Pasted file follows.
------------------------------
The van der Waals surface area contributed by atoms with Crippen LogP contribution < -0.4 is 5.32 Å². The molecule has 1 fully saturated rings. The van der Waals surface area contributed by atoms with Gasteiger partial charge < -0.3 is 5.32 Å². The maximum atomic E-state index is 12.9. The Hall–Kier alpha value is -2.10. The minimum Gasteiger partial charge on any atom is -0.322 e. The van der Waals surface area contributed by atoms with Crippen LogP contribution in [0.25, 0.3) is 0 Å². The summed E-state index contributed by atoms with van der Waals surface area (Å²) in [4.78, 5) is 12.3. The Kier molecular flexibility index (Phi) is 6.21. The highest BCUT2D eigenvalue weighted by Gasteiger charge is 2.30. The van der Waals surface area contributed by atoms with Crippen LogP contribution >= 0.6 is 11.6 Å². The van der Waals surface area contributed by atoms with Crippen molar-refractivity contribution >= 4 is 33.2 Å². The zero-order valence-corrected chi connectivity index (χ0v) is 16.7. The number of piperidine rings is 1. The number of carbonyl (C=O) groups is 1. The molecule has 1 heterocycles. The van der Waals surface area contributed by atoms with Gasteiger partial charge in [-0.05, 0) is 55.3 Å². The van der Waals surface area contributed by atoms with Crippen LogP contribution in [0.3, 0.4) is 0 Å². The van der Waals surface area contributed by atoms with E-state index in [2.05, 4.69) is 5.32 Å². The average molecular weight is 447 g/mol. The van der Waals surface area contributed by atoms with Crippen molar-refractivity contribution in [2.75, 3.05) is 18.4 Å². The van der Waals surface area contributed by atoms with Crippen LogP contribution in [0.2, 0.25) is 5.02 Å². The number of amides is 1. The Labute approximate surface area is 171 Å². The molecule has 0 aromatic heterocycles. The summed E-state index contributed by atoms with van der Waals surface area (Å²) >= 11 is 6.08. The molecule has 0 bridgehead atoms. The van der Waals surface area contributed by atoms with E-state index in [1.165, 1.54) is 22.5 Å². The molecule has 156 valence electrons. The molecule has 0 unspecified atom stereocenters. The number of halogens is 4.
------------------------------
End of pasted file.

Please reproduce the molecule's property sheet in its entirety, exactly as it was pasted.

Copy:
The van der Waals surface area contributed by atoms with Crippen LogP contribution < -0.4 is 5.32 Å². The molecule has 1 fully saturated rings. The van der Waals surface area contributed by atoms with Gasteiger partial charge < -0.3 is 5.32 Å². The maximum atomic E-state index is 12.9. The Hall–Kier alpha value is -2.10. The minimum Gasteiger partial charge on any atom is -0.322 e. The van der Waals surface area contributed by atoms with Crippen LogP contribution in [0.25, 0.3) is 0 Å². The summed E-state index contributed by atoms with van der Waals surface area (Å²) in [4.78, 5) is 12.3. The Kier molecular flexibility index (Phi) is 6.21. The highest BCUT2D eigenvalue weighted by Gasteiger charge is 2.30. The van der Waals surface area contributed by atoms with Crippen LogP contribution >= 0.6 is 11.6 Å². The van der Waals surface area contributed by atoms with Crippen molar-refractivity contribution >= 4 is 33.2 Å². The zero-order valence-corrected chi connectivity index (χ0v) is 16.7. The number of piperidine rings is 1. The number of carbonyl (C=O) groups is 1. The molecule has 1 heterocycles. The van der Waals surface area contributed by atoms with Gasteiger partial charge in [-0.05, 0) is 55.3 Å². The van der Waals surface area contributed by atoms with Crippen LogP contribution in [0.3, 0.4) is 0 Å². The van der Waals surface area contributed by atoms with E-state index in [2.05, 4.69) is 5.32 Å². The average molecular weight is 447 g/mol. The van der Waals surface area contributed by atoms with Crippen molar-refractivity contribution in [2.75, 3.05) is 18.4 Å². The van der Waals surface area contributed by atoms with Crippen LogP contribution in [0.2, 0.25) is 5.02 Å². The number of amides is 1. The Labute approximate surface area is 171 Å². The molecule has 0 aromatic heterocycles. The summed E-state index contributed by atoms with van der Waals surface area (Å²) >= 11 is 6.08. The molecule has 0 bridgehead atoms. The van der Waals surface area contributed by atoms with E-state index in [1.165, 1.54) is 22.5 Å². The molecule has 156 valence electrons. The molecule has 0 unspecified atom stereocenters. The number of halogens is 4.